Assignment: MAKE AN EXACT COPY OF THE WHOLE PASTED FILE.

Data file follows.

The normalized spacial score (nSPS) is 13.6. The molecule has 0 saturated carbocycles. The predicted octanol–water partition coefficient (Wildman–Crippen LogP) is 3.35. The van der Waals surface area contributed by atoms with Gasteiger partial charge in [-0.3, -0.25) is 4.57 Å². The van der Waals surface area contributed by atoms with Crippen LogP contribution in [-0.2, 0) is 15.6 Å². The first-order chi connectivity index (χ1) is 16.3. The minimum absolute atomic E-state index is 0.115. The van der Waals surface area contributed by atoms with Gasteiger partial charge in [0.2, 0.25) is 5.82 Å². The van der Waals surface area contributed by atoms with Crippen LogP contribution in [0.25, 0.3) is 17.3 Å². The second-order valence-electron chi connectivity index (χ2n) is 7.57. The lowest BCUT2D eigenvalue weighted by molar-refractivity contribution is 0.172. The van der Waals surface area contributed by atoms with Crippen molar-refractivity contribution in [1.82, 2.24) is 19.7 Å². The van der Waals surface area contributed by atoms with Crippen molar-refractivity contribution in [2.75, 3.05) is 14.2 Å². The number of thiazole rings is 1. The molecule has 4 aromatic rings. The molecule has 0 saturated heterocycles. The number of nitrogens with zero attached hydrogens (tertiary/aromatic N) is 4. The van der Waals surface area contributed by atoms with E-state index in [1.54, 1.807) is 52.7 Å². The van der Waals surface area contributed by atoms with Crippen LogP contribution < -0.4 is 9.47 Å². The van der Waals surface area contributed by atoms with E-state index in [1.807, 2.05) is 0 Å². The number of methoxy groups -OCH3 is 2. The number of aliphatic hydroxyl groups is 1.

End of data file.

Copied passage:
The normalized spacial score (nSPS) is 13.6. The molecule has 0 saturated carbocycles. The predicted octanol–water partition coefficient (Wildman–Crippen LogP) is 3.35. The van der Waals surface area contributed by atoms with Gasteiger partial charge in [-0.3, -0.25) is 4.57 Å². The van der Waals surface area contributed by atoms with Crippen LogP contribution in [-0.2, 0) is 15.6 Å². The first-order chi connectivity index (χ1) is 16.3. The minimum absolute atomic E-state index is 0.115. The van der Waals surface area contributed by atoms with Gasteiger partial charge in [0.2, 0.25) is 5.82 Å². The van der Waals surface area contributed by atoms with Crippen LogP contribution in [0.25, 0.3) is 17.3 Å². The second-order valence-electron chi connectivity index (χ2n) is 7.57. The lowest BCUT2D eigenvalue weighted by molar-refractivity contribution is 0.172. The van der Waals surface area contributed by atoms with Crippen molar-refractivity contribution in [1.82, 2.24) is 19.7 Å². The van der Waals surface area contributed by atoms with Crippen molar-refractivity contribution in [2.75, 3.05) is 14.2 Å². The number of thiazole rings is 1. The molecule has 4 aromatic rings. The molecule has 0 saturated heterocycles. The number of nitrogens with zero attached hydrogens (tertiary/aromatic N) is 4. The van der Waals surface area contributed by atoms with E-state index in [1.54, 1.807) is 52.7 Å². The van der Waals surface area contributed by atoms with Crippen LogP contribution < -0.4 is 9.47 Å². The van der Waals surface area contributed by atoms with E-state index in [1.807, 2.05) is 0 Å². The number of methoxy groups -OCH3 is 2. The number of aliphatic hydroxyl groups is 1.